Last time, I discussed some of the issues about localizing a Python app in Windows. This time, I’m providing a simple demo app which shows how localization can be accomplished.
To avoid an overly verbose explanation, I’ve set up a GitHub repo with the code, a sample .po file, plus some scripts for easily creating .po/.mo files in the correct hierarchies. (Consider its contents as public domain.)
Basically: MinGW/Msys provide the necessary utilities for extracting strings and compiling .mo files. If you’re in a non-English environment, things may act odd if LANG is not set appropriately, but other than that the tools work fine. So, it’s just a matter of a few minor tweaks, and maybe some scripts or Makefiles to automate things.
The demo app in the above repo contains a minimum of magic: it will check if gettext-compatible environment settings are set (LANG, LC_MESSAGES, etc.), and if not, will create a LANG value based on locale.getdefaultlocale().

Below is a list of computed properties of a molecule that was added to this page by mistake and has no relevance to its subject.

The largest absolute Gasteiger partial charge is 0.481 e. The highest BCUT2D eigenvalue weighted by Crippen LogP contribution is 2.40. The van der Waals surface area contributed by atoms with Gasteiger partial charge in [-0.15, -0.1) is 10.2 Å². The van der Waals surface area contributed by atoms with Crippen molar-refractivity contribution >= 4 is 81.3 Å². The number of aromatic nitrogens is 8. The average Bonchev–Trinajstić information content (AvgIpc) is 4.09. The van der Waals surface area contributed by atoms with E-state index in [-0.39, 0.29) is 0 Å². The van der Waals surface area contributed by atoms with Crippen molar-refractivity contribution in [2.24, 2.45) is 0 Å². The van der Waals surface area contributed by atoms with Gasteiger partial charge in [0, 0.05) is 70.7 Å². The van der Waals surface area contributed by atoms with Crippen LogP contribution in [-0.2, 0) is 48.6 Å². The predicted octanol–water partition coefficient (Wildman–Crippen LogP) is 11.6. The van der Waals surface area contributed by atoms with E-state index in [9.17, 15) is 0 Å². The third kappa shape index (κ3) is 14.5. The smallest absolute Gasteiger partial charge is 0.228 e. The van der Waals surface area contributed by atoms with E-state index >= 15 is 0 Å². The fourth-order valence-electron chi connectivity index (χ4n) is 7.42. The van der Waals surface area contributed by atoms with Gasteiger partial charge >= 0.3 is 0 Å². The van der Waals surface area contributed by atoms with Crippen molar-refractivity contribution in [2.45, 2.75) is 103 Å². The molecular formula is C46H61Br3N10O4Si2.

Anyway, test output on my system (Japanese Windows with English set via Regional Settings dialog) looks like follows:
$ ./simple_test.py Current locale: LANGUAGE None LC_ALL None LC_MESSAGES None LANG None Adjusted locale: LANGUAGE None LC_ALL None LC_MESSAGES None LANG en_US Hello world!
$ LANG=ja ./simple_test.py Current locale: LANGUAGE None LC_ALL None LC_MESSAGES None LANG ja こんにちは、世界！
And a final note: last time I made comments about encodings, but it seems that LANG values including encodings (“ja_JP.euc-jp”) don’t have any effect – at least in this demo and on Windows. Just the language/country portion is sufficient.